Why is this innovative capacity building program so small?

Liberia capacity buildingOne of the largest problems in fragile states is how the government operates. There is a enormous shortage of capable managers and executives to staff key organizations. And externally driven initiatives aimed at improving capacity generally fall far short of expectations.

Recruiting professionals from outside the country to work either in specific positions or as special assistants to senior officials is one of the best ways to fill immediate needs, transfer skills, and encourage highly qualified people to relocate permanently to the country. Focusing on young members of the diaspora–including at times diaspora from neighboring countries–increases the chance that individuals will be familiar with local culture and conditions and will be interested in staying longer-term. Continue reading

Horizontal Versus Vertical Social Cohesion: Why the Differences Matter

Social cohesion is an underappreciated but crucial element in development, state building, and poverty reduction.

It is an especially important factor in determining whether a state is fragile or not. As I argued in Fixing Fragile States:

Two factors above all others decide how a country’s political, economic, and societal life evolves: a population’s capacity to cooperate (which depends, for the most part, on the level of social cohesion) and its ability to take advantage of a set of shared, productive institutions (especially informal institutions at the crucial early stages of development when formal institutions are usually feeble and ineffectual). . . . These two ingredients shape how a government interacts with its citizens; how officials, politicians, and businesspeople behave; and how effective foreign efforts to upgrade governance will be. Together with the set of policies adopted by the government, they make up the three major determinants of a country’s capacity to advance.

Fragile states are deficient in both these areas. And the combination of political identity fragmentation and weak national institutions works in a vicious cycle that severely undermines the legitimacy of the state, leading to political orders that are highly unstable and hard to reform.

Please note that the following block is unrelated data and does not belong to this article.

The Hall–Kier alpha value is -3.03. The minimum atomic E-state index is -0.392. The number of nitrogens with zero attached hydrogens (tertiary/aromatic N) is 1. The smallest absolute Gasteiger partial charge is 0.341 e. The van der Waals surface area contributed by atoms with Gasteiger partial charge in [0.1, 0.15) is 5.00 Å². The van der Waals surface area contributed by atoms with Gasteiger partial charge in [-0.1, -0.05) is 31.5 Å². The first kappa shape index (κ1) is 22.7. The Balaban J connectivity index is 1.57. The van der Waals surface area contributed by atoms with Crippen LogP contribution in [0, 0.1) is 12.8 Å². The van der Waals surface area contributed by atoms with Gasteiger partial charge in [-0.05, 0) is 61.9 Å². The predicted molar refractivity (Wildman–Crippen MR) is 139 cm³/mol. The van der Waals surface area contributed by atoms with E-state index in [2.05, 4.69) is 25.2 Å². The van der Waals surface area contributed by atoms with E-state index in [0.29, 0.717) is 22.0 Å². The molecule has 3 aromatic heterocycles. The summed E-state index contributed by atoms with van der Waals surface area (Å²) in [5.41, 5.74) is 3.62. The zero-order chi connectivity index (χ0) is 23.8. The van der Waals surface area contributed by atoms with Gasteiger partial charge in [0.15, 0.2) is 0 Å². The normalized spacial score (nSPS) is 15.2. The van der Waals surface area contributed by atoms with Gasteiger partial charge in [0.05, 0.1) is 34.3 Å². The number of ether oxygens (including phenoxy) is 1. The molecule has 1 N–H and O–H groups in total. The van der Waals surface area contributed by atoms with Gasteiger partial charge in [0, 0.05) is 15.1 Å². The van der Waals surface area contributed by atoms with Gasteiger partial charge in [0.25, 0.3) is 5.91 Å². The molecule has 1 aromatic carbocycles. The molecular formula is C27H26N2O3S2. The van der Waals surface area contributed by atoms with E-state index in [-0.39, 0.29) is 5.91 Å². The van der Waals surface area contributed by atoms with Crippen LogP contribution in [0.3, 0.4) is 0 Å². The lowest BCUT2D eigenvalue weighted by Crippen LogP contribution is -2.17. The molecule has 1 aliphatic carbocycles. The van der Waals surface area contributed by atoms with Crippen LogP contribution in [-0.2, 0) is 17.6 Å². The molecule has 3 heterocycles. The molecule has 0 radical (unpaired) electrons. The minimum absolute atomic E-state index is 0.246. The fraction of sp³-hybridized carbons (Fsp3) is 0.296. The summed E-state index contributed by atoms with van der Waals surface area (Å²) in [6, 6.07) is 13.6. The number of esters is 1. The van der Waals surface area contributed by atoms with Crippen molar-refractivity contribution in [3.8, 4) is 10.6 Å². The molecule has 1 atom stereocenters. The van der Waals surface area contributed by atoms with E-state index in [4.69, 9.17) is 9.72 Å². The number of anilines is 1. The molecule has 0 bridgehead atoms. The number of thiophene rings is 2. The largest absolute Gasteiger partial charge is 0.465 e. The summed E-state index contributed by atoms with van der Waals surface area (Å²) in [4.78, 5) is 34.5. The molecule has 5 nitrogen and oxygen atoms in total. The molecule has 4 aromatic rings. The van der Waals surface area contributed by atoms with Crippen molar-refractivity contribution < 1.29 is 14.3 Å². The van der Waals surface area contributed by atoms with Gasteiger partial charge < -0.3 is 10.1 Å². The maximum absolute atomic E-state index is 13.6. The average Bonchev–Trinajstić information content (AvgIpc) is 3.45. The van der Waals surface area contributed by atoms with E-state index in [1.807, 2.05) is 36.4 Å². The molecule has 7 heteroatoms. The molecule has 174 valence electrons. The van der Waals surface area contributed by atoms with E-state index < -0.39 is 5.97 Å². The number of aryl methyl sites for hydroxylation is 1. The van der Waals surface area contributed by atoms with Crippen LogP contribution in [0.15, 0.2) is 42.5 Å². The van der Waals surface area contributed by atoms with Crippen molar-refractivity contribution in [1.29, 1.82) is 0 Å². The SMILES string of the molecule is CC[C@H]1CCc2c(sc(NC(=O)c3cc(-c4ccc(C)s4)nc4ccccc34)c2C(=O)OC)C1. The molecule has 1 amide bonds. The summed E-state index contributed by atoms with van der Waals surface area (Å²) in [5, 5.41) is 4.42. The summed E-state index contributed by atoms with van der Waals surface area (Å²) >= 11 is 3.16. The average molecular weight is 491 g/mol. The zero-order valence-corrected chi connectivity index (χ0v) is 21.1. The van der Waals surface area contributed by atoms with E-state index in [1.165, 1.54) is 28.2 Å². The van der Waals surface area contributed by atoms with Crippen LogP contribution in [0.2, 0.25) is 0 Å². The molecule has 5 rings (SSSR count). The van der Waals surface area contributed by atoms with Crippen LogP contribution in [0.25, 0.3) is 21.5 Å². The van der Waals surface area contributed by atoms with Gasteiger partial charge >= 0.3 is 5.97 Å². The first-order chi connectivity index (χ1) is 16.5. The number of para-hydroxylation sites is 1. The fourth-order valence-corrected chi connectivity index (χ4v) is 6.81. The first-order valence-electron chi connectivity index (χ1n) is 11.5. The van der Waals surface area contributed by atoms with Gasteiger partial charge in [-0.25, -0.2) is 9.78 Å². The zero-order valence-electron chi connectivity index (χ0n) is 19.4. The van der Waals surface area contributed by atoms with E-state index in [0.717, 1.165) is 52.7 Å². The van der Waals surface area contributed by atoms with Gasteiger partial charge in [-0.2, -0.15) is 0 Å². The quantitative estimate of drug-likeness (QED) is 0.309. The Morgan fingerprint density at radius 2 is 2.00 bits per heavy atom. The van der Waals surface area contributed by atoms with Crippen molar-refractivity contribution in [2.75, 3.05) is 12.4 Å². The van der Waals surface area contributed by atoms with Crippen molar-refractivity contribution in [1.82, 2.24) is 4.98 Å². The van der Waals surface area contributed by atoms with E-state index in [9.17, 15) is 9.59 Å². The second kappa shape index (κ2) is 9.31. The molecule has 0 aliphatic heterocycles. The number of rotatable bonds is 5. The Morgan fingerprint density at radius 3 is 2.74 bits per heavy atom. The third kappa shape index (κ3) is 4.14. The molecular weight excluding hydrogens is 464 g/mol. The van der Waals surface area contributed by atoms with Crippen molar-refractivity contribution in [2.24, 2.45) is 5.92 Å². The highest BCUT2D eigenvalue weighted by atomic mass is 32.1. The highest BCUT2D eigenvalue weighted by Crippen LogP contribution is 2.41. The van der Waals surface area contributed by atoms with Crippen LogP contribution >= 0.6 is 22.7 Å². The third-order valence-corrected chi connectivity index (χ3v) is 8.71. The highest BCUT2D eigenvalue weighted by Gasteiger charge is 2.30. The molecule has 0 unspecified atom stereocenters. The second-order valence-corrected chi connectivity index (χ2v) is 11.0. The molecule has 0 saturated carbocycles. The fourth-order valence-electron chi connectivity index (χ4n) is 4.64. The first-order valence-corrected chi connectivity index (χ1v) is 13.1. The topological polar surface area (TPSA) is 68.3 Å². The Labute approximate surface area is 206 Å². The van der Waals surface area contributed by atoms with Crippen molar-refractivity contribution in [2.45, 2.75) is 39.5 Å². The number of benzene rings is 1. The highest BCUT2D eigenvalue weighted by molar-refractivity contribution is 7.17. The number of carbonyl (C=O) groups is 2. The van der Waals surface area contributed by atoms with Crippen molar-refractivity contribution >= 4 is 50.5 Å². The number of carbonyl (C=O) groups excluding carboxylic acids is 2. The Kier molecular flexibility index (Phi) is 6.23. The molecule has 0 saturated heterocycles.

But social cohesion has rarely attracted the attention it deserves from the development community. Dependent on sociopolitical factors that are hard to measure, analyze, and understand, it holds no prominent place in any international agency’s programming. Like almost everything related to the “software” of how states work, it is all too easily ignored.

This may be changing at least at the margins—in conferences and reports. The World Bank, for instance, is using it to discuss jobs in its forthcoming World Development Report. And the OECD recently published Perspectives on Global Development 2012: Social Cohesion in a Shifting World.

This is progress of a sort, but these conferences and reports are missing something important. Instead of seeing social cohesion as a “complex cultural, psychological and social phenomenon,” as Duncan Green put it on his blog earlier this year, they look at economic issues and technocratic solutions. The OECD report, for instance, promotes redistribution via progressive tax reform and increased and more pro-poor public spending; investment in education; protecting poor people against volatility via social protection and improved labor market institutions such as the minimum wage.

There is nothing particularly wrong with most of this agenda, but it does not get to the heart of the matter. A country with high levels of social cohesion would likely have a leadership with an interest in introducing programs that helped the poor. A country that had little social cohesion would likely have a leadership that had little interest in helping the poor. These proposals matter far less than trying to figure out what affects elite attitudes and what might be done to make elites feel that the poor is “one of us.” Continue reading

Somalia Conference Wrap Up

In the aftermath of the conference in London on Somalia, I offer a wrap-up of the best articles and books to read on the country.

In the past week, there has been a number of excellent pieces on what the international community has done wrong in the past, and how it might do better going forward.

In general, they all suggest that the focus should be on what is working—in places such as Somaliland, Puntland, and Galmudug—rather than on any foreign blueprint for success.

Past initiatives have repeatedly attempted to impose a centralized bureaucratic governing structure on the country, a structure ill-suited to Somali society. Such efforts have never been effective and have only aggravated domestic tensions. Continue reading